Anywhere Work In Europe Depends On Emerging Legislation
There is no EU-wide regulatory framework yet. However, different countries are starting to enact legislation governing remote working conditions.
- Portugal: Employers are banned from contacting their employees after work hours and need to provide money for expenses incurred by home working.
- Germany: It is mandatory for employers to offer staff the opportunity to work from home as long as there are no compelling operational reasons for not doing so.
- Ireland: An employer needs a very good excuse to decline a request to work from home.
- In Spain, an employer must provide all the means, equipment, and tools necessary to render services but may monitor the activity of the employee to verify the level of compliance.
- France: Employers must come up with a good reason for saying no to requests for remote working.
Not Everyone Can Fully Expect Anywhere-Work Conditions
Clearly frontline workers cannot work from home. But not everyone is equally keen to work from home. We have spoken to a large food business in Barcelona, where staff are extremely eager to come back to the office, as many live in small or shared apartments. A medium healthcare equipment manufacturer in Germany explained to us that new hires want to spend as much time in a physical office where they can learn more from senior colleagues rather than working remotely.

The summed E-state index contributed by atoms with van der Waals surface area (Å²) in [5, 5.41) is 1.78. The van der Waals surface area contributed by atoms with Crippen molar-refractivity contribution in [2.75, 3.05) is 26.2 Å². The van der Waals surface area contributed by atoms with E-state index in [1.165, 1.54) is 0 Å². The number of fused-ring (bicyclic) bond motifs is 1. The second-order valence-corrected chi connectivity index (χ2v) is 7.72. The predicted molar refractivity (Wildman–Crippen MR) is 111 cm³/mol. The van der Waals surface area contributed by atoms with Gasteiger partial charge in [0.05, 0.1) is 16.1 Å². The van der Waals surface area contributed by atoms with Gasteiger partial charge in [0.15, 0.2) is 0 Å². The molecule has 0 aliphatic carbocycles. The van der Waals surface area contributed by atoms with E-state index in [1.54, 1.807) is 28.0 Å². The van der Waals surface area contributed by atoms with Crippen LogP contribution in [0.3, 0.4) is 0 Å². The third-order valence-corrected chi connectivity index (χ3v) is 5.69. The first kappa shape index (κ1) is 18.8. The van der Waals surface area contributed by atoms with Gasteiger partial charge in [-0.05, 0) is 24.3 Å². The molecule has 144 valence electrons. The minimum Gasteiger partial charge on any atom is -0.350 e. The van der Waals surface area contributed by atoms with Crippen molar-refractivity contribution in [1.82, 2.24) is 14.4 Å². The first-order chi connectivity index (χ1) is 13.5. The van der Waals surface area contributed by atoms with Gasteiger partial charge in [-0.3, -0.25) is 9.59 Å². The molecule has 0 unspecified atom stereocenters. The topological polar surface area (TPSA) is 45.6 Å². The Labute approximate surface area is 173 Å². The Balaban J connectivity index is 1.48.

And yet, surveys clearly point to signs that employee expectations are shifting and increasing toward flexible work, especially among young, talented, and skilled employees. One-third of UK workers are less inclined to apply for a job if remote working isn’t an option. German employees now want to spend only 3.4 days in the office — down from 4.5 before the pandemic. To make physical office attendance by employees worthwhile, companies must provide more in-person collaboration, group thinking, team building, social interaction, and physical training.
Cloud, Network, And Automation Technologies Are Key Enablers
Related are efforts to boost cybersecurity for remote-work and e-commerce environments. There is a trend to embrace cloud as a more secure solution than on-premises security. The increased use of remote working and mobility means that there is a boom in home broadband and unlimited mobile data packages. Remote tech support to assist remote and anywhere workers is also in big demand. Forrester predicts an increase in usage of automation for self-service portals, bots, and employee monitoring tools to meet tax and other compliance issues.
Find out more in a discussion with my colleagues Thomas Husson, VP, principal analyst, and James McQuivey, VP, research director. Watch the full video replay of our LinkedIn Live chat below, and follow us on LinkedIn to not miss any updates.